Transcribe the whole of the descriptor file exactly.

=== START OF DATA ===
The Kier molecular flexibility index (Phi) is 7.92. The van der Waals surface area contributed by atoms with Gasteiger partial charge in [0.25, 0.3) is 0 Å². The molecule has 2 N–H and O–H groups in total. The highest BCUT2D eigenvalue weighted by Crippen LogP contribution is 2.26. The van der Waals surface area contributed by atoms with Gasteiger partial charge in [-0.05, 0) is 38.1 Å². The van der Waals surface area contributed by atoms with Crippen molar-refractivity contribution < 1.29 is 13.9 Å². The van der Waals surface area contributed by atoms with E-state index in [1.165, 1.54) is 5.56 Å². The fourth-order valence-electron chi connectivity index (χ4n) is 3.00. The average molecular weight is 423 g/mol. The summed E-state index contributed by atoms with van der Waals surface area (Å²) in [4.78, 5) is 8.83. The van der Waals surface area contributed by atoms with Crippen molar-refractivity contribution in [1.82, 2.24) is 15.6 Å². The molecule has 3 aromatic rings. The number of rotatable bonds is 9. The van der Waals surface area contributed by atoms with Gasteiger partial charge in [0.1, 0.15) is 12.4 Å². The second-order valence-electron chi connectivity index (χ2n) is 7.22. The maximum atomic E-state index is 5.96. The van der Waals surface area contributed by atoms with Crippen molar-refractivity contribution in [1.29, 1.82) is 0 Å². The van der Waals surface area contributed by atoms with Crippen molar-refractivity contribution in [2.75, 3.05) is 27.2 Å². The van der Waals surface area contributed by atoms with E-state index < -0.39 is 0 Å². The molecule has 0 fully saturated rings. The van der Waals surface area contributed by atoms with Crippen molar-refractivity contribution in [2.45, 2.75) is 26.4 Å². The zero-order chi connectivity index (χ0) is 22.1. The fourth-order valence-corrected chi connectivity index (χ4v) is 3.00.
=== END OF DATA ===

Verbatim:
The Kier molecular flexibility index (Phi) is 7.92. The van der Waals surface area contributed by atoms with Gasteiger partial charge in [0.25, 0.3) is 0 Å². The molecule has 2 N–H and O–H groups in total. The highest BCUT2D eigenvalue weighted by Crippen LogP contribution is 2.26. The van der Waals surface area contributed by atoms with Gasteiger partial charge in [-0.05, 0) is 38.1 Å². The van der Waals surface area contributed by atoms with Crippen molar-refractivity contribution < 1.29 is 13.9 Å². The van der Waals surface area contributed by atoms with E-state index in [1.165, 1.54) is 5.56 Å². The fourth-order valence-electron chi connectivity index (χ4n) is 3.00. The average molecular weight is 423 g/mol. The summed E-state index contributed by atoms with van der Waals surface area (Å²) in [4.78, 5) is 8.83. The van der Waals surface area contributed by atoms with Crippen molar-refractivity contribution in [1.82, 2.24) is 15.6 Å². The molecule has 3 aromatic rings. The number of rotatable bonds is 9. The van der Waals surface area contributed by atoms with Gasteiger partial charge in [0.1, 0.15) is 12.4 Å². The second-order valence-electron chi connectivity index (χ2n) is 7.22. The maximum atomic E-state index is 5.96. The van der Waals surface area contributed by atoms with Crippen molar-refractivity contribution in [1.29, 1.82) is 0 Å². The van der Waals surface area contributed by atoms with Crippen molar-refractivity contribution in [2.75, 3.05) is 27.2 Å². The van der Waals surface area contributed by atoms with E-state index < -0.39 is 0 Å². The molecule has 0 fully saturated rings. The van der Waals surface area contributed by atoms with Crippen molar-refractivity contribution in [2.45, 2.75) is 26.4 Å². The zero-order chi connectivity index (χ0) is 22.1. The fourth-order valence-corrected chi connectivity index (χ4v) is 3.00.